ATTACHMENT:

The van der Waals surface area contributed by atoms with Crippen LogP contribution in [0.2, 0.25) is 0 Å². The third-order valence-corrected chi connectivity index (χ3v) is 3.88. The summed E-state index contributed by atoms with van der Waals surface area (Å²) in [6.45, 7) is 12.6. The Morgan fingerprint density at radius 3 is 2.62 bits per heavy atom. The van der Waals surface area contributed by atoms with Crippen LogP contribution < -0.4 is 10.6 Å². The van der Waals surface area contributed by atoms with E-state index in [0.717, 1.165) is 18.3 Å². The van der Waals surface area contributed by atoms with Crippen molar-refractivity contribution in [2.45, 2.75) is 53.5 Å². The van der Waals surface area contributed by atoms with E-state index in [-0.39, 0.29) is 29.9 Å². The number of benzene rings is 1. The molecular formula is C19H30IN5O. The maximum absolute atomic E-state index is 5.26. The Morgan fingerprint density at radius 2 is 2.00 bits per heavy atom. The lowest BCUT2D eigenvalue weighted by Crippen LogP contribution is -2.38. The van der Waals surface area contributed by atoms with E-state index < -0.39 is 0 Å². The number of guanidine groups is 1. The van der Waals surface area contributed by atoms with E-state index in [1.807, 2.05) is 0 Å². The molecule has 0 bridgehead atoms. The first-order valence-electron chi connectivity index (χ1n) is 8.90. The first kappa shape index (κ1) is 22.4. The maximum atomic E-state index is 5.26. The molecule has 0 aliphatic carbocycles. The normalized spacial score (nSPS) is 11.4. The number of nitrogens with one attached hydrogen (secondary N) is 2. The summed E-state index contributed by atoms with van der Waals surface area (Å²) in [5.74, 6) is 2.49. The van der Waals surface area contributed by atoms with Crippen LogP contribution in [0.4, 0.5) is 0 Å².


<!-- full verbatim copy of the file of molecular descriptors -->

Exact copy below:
The van der Waals surface area contributed by atoms with Crippen LogP contribution in [0.2, 0.25) is 0 Å². The third-order valence-corrected chi connectivity index (χ3v) is 3.88. The summed E-state index contributed by atoms with van der Waals surface area (Å²) in [6.45, 7) is 12.6. The Morgan fingerprint density at radius 3 is 2.62 bits per heavy atom. The van der Waals surface area contributed by atoms with Crippen LogP contribution < -0.4 is 10.6 Å². The van der Waals surface area contributed by atoms with E-state index in [0.717, 1.165) is 18.3 Å². The van der Waals surface area contributed by atoms with Crippen molar-refractivity contribution in [2.45, 2.75) is 53.5 Å². The van der Waals surface area contributed by atoms with E-state index in [-0.39, 0.29) is 29.9 Å². The number of benzene rings is 1. The molecular formula is C19H30IN5O. The maximum absolute atomic E-state index is 5.26. The Morgan fingerprint density at radius 2 is 2.00 bits per heavy atom. The lowest BCUT2D eigenvalue weighted by Crippen LogP contribution is -2.38. The van der Waals surface area contributed by atoms with E-state index < -0.39 is 0 Å². The number of guanidine groups is 1. The van der Waals surface area contributed by atoms with E-state index in [1.807, 2.05) is 0 Å². The molecule has 0 bridgehead atoms. The first-order valence-electron chi connectivity index (χ1n) is 8.90. The first kappa shape index (κ1) is 22.4. The maximum atomic E-state index is 5.26. The molecule has 0 aliphatic carbocycles. The normalized spacial score (nSPS) is 11.4. The number of nitrogens with one attached hydrogen (secondary N) is 2. The summed E-state index contributed by atoms with van der Waals surface area (Å²) in [5.74, 6) is 2.49. The van der Waals surface area contributed by atoms with Crippen LogP contribution in [0.4, 0.5) is 0 Å².